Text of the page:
Tom would have been a stalwart of the resurgent Fast Folk movement in the late 70's and early 80's if he'd stayed around.

Right as Tom was leaving the Village for Woodstock (then later, Texas, Nashville and Ireland), a group of songwriters would gather at The Cornelia Street Cafe to critique each other and eventually record their music. Before that, however, Tom's apartment at 117 MacDougal Street was the first place the Fast Folk crowd would gather to play. The list includes Jack Hardy, The Roches, Rod MacDonald, David Massengill, and Steve Forbert. Tom stayed up late and everybody came through there. He heard all their new songs. One night Roger McGuinn came by to play "Chestnut Mare," a classic Byrds song. Another night in January, 1976, writer Larry "Ratso" Sloman, brought Phil Ochs over. Phil had already gone through a severely depressed episode. He picked up Tom's guitar and asked if he could play a song, asking Tom what he'd like to hear. Tom requested "Pleasures of the Harbor." Phil, appearing eerily calm and quiet played it. He said, "Inspiration used to strike. It doesn't strike any more." Soon afterward, in April, he hung himself. Tom was shattered.

Ex-Animals bassist Chas Chandler had coaxed Jimi to England and helped him form the Jimi Hendrix Experience. While there, Jimi helped to get airplay for a single by the Ragamuffins, "Four Days of Rain" on pirate radio. There was Radio Luxembourg and there was Radio Caroline, a ship anchored two miles off the English coast. These were the only places rock 'n roll (Beatles included) got played. When he tours England, Tom still gets the odd (and un-accomodated) request for "Four Days of Rain."

He formed a band with three other folksingers (Sharon included) and made an eponymous album, Euphoria. Later, Tom made an album for Columbia with Sharon, Pacheco and Alexander produced by a pre-Orleans (now Congressman) John Hall.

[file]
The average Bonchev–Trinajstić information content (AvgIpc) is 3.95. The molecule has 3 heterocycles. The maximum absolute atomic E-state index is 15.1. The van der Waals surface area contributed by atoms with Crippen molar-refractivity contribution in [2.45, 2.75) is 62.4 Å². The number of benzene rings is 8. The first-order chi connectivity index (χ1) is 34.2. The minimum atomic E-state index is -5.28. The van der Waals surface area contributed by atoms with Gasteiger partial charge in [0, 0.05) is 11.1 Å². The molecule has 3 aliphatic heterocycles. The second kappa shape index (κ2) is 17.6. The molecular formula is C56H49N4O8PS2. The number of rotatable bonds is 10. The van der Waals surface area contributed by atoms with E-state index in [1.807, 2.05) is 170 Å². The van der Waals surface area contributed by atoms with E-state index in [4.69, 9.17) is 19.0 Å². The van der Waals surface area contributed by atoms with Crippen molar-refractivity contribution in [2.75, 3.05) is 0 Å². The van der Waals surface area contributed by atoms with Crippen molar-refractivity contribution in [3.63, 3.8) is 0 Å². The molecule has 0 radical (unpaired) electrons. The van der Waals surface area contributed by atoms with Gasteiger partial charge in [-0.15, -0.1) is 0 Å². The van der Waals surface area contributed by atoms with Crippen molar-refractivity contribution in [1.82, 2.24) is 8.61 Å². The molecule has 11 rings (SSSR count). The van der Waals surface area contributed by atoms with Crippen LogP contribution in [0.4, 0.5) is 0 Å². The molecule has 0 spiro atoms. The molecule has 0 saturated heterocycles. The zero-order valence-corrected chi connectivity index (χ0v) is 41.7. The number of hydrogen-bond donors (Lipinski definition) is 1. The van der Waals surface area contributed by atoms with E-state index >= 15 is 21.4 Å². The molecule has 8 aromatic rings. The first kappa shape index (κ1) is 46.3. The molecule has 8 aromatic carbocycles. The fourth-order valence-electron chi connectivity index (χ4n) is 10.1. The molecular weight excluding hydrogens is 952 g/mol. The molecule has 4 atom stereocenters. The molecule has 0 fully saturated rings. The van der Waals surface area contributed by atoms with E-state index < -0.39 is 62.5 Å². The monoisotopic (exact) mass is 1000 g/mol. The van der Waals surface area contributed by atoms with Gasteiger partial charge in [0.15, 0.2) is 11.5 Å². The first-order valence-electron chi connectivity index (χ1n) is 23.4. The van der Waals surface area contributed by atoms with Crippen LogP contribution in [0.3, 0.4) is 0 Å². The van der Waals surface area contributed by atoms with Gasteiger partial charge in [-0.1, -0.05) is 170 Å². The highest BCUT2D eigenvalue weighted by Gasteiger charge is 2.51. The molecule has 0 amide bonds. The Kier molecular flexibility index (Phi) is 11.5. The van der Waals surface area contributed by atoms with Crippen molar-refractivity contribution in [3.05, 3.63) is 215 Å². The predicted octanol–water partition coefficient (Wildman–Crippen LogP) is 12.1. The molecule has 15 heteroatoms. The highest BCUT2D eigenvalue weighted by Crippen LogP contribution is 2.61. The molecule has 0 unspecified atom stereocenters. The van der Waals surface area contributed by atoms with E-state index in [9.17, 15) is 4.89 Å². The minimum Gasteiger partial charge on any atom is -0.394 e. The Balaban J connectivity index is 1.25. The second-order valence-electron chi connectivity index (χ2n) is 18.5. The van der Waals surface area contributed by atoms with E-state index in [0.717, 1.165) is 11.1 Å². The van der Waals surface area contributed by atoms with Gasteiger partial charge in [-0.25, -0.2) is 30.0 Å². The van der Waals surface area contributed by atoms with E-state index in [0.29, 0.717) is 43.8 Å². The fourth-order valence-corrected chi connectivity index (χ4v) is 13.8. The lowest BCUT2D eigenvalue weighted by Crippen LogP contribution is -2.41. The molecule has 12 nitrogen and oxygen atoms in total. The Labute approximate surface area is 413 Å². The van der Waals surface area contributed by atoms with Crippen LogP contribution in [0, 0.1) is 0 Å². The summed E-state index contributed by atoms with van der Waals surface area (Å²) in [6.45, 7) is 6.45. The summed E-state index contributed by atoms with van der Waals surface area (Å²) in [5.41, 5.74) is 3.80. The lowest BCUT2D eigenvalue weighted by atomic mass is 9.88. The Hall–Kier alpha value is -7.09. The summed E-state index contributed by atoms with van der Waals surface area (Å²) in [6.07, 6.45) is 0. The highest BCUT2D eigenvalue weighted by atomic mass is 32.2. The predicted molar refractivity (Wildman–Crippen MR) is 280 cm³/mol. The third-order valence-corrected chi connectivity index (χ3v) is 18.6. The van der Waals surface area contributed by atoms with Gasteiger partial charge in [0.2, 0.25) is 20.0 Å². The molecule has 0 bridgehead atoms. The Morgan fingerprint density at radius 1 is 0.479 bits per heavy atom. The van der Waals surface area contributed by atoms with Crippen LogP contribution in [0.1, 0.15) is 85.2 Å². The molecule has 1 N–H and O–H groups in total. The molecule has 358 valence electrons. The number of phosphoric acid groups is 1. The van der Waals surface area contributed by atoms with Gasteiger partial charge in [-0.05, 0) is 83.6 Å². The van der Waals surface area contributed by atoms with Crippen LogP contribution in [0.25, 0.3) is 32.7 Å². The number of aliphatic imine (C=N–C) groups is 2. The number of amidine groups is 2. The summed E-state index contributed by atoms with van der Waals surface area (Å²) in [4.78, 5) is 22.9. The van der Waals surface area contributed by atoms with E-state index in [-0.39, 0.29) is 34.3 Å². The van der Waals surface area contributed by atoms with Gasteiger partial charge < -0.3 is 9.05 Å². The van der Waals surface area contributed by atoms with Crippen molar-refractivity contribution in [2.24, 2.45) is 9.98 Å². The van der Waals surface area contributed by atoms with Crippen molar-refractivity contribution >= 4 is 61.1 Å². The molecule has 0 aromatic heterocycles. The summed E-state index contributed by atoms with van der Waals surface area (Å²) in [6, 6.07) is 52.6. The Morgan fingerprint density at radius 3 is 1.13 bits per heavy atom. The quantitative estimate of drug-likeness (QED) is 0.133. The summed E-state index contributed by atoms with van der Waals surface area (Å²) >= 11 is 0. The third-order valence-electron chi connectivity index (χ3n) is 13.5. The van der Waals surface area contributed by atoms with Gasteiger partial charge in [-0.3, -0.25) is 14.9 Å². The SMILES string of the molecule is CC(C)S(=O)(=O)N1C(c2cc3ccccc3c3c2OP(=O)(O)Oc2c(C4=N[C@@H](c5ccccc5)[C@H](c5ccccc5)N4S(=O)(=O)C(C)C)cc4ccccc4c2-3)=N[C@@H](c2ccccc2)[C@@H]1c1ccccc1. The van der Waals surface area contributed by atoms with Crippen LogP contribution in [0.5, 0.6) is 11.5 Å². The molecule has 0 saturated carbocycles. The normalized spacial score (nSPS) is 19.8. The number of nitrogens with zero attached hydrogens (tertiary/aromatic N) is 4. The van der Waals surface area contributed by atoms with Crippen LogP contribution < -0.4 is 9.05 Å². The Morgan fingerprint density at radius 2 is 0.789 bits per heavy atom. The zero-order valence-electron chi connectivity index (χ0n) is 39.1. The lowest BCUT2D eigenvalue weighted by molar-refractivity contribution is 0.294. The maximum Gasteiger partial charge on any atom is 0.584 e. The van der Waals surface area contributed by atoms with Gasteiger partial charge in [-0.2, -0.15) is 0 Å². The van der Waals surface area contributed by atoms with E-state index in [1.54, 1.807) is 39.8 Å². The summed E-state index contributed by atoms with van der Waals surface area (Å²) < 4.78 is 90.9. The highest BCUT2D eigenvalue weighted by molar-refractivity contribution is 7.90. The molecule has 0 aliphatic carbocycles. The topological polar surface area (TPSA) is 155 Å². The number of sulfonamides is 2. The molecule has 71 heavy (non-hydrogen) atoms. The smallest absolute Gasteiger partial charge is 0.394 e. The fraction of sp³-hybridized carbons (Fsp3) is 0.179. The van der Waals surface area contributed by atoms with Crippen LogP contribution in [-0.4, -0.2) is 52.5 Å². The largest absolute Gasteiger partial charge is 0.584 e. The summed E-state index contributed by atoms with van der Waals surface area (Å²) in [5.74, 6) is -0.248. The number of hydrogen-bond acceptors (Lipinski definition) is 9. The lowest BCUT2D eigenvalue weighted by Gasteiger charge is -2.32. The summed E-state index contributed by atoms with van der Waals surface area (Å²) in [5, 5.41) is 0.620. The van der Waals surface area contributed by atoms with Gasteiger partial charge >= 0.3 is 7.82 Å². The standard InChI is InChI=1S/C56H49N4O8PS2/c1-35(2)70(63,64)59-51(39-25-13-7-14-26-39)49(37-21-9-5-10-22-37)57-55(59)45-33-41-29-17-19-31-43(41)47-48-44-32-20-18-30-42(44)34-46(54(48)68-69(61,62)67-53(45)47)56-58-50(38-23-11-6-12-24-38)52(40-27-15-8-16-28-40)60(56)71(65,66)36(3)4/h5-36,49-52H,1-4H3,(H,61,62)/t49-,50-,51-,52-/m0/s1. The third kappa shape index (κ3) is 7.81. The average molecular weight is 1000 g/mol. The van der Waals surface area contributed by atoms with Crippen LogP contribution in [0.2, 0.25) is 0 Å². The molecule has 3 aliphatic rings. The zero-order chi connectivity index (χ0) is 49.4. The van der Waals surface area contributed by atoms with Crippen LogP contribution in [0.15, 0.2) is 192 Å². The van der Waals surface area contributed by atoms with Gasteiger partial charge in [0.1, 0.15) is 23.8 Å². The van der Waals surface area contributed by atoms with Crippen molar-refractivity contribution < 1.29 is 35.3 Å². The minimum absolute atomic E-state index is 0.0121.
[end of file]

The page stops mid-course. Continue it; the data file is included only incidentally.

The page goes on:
The duo split up after the album, later considered a "gem of Americana," did not meet with success. Although Tom didn't make another album for the next five years, he continued to write and his work was recorded by others. Richie Havens included an early version of Tom's "Indian Prayer" on Mixed Bag II and Tom wrote Jefferson Starship's hit "All Fly Away" which was also the title song of the group's Dragonfly album. Several more of Tom's songs found their way into the Starship's repertoire. He was then signed to RCA and worked with the legendary George "Shadow" Morton on The Outsider and

Swallowed Up in the American Heartland. Both came out in 1976. Tom calls Shadow "The James Dean of Rock 'n Roll."

A picaresque figure, Shadow would walk down 42nd Street with a white cane that had a long blade inside of it, ready for any kind of trouble. He wrote "The Leader of the Pack" and created the girl group, The Shangri-las and produced Janis Ian's "Society's Child." Extremely eclectic, during the time he produced Tom's albums, he was also producing The New York Dolls.

Together, Tom and Shadow spent three days aboard a coast-to-coast train, headed for L.A., where production would take place.